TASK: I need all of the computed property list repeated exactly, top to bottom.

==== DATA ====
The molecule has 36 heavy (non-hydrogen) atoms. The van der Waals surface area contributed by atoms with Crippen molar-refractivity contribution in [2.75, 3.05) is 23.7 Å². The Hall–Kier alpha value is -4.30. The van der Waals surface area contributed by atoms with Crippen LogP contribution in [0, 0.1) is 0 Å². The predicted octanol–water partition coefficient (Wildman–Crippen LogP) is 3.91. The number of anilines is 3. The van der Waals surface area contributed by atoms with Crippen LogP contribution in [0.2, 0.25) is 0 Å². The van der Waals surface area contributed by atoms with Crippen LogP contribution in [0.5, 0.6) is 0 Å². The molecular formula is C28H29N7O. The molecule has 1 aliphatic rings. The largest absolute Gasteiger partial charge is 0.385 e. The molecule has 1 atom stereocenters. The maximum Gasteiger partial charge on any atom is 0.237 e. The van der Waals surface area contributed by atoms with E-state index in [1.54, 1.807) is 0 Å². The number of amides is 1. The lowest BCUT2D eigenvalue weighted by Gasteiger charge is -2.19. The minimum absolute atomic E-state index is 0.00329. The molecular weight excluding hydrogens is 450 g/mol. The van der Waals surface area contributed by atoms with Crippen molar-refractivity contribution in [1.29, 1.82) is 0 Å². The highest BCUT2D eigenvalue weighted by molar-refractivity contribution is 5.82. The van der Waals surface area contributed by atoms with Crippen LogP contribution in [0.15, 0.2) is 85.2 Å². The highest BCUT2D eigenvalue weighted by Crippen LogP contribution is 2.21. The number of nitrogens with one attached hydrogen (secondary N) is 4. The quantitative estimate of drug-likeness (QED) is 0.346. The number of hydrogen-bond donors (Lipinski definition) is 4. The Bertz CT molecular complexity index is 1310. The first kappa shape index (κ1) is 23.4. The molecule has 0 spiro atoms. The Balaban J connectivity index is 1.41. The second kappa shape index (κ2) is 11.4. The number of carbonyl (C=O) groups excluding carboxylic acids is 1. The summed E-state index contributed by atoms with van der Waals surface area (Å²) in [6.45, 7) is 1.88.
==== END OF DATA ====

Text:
The molecule has 36 heavy (non-hydrogen) atoms. The van der Waals surface area contributed by atoms with Crippen molar-refractivity contribution in [2.75, 3.05) is 23.7 Å². The Hall–Kier alpha value is -4.30. The van der Waals surface area contributed by atoms with Crippen LogP contribution in [0, 0.1) is 0 Å². The predicted octanol–water partition coefficient (Wildman–Crippen LogP) is 3.91. The number of anilines is 3. The van der Waals surface area contributed by atoms with Crippen LogP contribution in [0.2, 0.25) is 0 Å². The van der Waals surface area contributed by atoms with Crippen LogP contribution in [0.5, 0.6) is 0 Å². The molecular formula is C28H29N7O. The molecule has 1 aliphatic rings. The largest absolute Gasteiger partial charge is 0.385 e. The molecule has 1 atom stereocenters. The maximum Gasteiger partial charge on any atom is 0.237 e. The van der Waals surface area contributed by atoms with E-state index in [1.54, 1.807) is 0 Å². The number of amides is 1. The lowest BCUT2D eigenvalue weighted by Gasteiger charge is -2.19. The minimum absolute atomic E-state index is 0.00329. The molecular weight excluding hydrogens is 450 g/mol. The van der Waals surface area contributed by atoms with Crippen molar-refractivity contribution in [1.29, 1.82) is 0 Å². The highest BCUT2D eigenvalue weighted by molar-refractivity contribution is 5.82. The van der Waals surface area contributed by atoms with Crippen LogP contribution in [0.15, 0.2) is 85.2 Å². The highest BCUT2D eigenvalue weighted by Crippen LogP contribution is 2.21. The number of nitrogens with one attached hydrogen (secondary N) is 4. The quantitative estimate of drug-likeness (QED) is 0.346. The number of hydrogen-bond donors (Lipinski definition) is 4. The Bertz CT molecular complexity index is 1310. The first kappa shape index (κ1) is 23.4. The molecule has 0 spiro atoms. The Balaban J connectivity index is 1.41. The second kappa shape index (κ2) is 11.4. The number of carbonyl (C=O) groups excluding carboxylic acids is 1. The summed E-state index contributed by atoms with van der Waals surface area (Å²) in [6.45, 7) is 1.88.